No promises, but I tested it against Wolfram Alpha once, and it was reasonably accurate.
There are optimized kernels for prime factors, 2, 3, 4, so if you want high performance, use lengths that are a factor of those.
Notice that the DFT is not normalized, so
ifft(fft(x)) / n ~= x
/* Create a new FFT object */var fft = n inverse/* Output and input should be float arrays (of the right length), type is either 'complex' (default) or 'real' */fft/* Or the simplified interface, which just sets the offsets to 0, and the strides to 1 */fft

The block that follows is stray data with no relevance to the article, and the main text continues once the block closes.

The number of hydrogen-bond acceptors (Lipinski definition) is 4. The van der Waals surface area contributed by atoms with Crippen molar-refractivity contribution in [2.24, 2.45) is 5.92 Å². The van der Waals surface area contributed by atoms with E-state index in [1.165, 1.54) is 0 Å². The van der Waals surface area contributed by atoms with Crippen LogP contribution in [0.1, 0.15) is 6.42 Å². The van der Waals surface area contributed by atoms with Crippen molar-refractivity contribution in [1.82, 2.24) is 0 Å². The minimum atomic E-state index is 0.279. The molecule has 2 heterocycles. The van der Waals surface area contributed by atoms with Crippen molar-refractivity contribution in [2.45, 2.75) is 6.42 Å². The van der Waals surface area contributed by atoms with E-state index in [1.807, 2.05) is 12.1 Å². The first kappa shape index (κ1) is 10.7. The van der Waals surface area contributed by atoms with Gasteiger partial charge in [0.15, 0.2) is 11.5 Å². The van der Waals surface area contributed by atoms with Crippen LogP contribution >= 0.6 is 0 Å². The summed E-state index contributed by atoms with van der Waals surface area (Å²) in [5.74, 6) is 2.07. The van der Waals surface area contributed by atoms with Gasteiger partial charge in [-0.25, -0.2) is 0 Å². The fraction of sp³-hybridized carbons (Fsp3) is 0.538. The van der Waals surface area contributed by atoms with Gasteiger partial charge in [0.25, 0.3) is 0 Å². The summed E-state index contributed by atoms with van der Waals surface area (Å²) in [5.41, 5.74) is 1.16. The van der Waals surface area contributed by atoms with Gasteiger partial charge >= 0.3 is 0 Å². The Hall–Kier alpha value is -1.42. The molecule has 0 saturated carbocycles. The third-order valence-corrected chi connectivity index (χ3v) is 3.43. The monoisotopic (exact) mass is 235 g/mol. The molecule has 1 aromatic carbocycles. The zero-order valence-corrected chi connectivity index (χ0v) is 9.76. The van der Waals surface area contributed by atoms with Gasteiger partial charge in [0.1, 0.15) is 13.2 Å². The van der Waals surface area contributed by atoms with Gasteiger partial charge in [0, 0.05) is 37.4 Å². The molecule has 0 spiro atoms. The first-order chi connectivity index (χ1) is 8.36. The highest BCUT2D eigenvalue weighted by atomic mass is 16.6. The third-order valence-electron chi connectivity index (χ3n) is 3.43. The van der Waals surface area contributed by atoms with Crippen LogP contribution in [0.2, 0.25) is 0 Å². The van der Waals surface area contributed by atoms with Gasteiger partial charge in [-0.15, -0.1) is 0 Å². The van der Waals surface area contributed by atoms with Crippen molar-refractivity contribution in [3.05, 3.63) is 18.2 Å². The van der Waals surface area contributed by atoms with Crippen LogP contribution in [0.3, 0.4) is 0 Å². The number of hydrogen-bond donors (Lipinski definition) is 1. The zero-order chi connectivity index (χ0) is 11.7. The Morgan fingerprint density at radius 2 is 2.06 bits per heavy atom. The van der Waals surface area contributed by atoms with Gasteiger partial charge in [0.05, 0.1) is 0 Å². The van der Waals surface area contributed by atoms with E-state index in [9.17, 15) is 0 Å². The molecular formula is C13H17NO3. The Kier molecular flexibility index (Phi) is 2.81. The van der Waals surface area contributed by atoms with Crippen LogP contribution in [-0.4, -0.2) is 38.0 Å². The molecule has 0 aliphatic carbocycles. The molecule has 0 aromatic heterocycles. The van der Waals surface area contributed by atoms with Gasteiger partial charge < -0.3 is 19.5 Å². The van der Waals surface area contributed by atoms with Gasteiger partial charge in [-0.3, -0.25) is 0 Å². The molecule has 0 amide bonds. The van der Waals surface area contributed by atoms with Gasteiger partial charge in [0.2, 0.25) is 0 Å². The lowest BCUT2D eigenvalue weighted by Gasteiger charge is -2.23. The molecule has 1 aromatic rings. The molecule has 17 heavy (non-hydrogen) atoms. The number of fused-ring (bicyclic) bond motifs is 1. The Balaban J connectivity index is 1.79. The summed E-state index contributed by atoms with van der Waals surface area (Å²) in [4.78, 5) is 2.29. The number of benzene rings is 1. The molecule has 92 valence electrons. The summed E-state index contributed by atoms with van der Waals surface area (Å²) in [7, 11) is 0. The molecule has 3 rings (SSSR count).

Installing via npm
You can also install via npm, the name is
fft in the registy.
I was too lazy to calculate the butterflies myself, so they are inspired by kissfft, which is a small library for doing discrete fourier transforms.